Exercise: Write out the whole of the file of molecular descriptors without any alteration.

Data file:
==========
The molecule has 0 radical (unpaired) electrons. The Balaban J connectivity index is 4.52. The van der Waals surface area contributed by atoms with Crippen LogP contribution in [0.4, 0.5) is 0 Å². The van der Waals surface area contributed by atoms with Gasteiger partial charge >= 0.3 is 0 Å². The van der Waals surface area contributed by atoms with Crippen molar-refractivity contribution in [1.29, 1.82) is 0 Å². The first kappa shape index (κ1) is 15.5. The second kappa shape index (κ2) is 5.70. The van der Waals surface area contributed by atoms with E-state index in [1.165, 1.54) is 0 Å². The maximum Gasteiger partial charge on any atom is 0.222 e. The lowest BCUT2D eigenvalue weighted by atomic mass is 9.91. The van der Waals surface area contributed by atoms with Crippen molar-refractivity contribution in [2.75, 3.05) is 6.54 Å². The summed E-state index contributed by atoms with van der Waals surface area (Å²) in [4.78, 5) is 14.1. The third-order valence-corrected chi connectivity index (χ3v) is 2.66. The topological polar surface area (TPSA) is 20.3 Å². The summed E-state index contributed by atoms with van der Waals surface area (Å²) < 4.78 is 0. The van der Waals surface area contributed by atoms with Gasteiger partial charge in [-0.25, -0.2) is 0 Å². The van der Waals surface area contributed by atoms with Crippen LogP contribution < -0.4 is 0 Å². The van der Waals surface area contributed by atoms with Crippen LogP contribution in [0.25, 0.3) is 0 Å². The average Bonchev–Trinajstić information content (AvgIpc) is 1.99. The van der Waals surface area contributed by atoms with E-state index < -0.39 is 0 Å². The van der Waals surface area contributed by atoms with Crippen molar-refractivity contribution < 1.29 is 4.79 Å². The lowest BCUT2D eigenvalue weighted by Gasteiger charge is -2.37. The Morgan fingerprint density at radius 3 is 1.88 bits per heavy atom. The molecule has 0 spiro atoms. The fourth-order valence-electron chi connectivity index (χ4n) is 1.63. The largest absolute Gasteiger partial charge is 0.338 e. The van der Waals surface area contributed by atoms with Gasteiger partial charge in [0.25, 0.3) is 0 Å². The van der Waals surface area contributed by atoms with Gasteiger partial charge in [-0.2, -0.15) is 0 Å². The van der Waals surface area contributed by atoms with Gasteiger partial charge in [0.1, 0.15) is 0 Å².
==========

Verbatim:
The molecule has 0 radical (unpaired) electrons. The Balaban J connectivity index is 4.52. The van der Waals surface area contributed by atoms with Crippen LogP contribution in [0.4, 0.5) is 0 Å². The van der Waals surface area contributed by atoms with Gasteiger partial charge >= 0.3 is 0 Å². The van der Waals surface area contributed by atoms with Crippen molar-refractivity contribution in [1.29, 1.82) is 0 Å². The first kappa shape index (κ1) is 15.5. The second kappa shape index (κ2) is 5.70. The van der Waals surface area contributed by atoms with E-state index in [1.165, 1.54) is 0 Å². The maximum Gasteiger partial charge on any atom is 0.222 e. The lowest BCUT2D eigenvalue weighted by atomic mass is 9.91. The van der Waals surface area contributed by atoms with Crippen molar-refractivity contribution in [2.75, 3.05) is 6.54 Å². The summed E-state index contributed by atoms with van der Waals surface area (Å²) in [4.78, 5) is 14.1. The third-order valence-corrected chi connectivity index (χ3v) is 2.66. The topological polar surface area (TPSA) is 20.3 Å². The summed E-state index contributed by atoms with van der Waals surface area (Å²) < 4.78 is 0. The van der Waals surface area contributed by atoms with Gasteiger partial charge in [-0.25, -0.2) is 0 Å². The van der Waals surface area contributed by atoms with Crippen LogP contribution < -0.4 is 0 Å². The van der Waals surface area contributed by atoms with Crippen LogP contribution in [0.25, 0.3) is 0 Å². The average Bonchev–Trinajstić information content (AvgIpc) is 1.99. The van der Waals surface area contributed by atoms with E-state index < -0.39 is 0 Å². The van der Waals surface area contributed by atoms with Crippen molar-refractivity contribution < 1.29 is 4.79 Å². The lowest BCUT2D eigenvalue weighted by Gasteiger charge is -2.37. The Morgan fingerprint density at radius 3 is 1.88 bits per heavy atom. The molecule has 0 spiro atoms. The fourth-order valence-electron chi connectivity index (χ4n) is 1.63. The largest absolute Gasteiger partial charge is 0.338 e. The van der Waals surface area contributed by atoms with Gasteiger partial charge in [0.25, 0.3) is 0 Å². The van der Waals surface area contributed by atoms with Gasteiger partial charge in [-0.2, -0.15) is 0 Å². The van der Waals surface area contributed by atoms with Gasteiger partial charge in [0.1, 0.15) is 0 Å².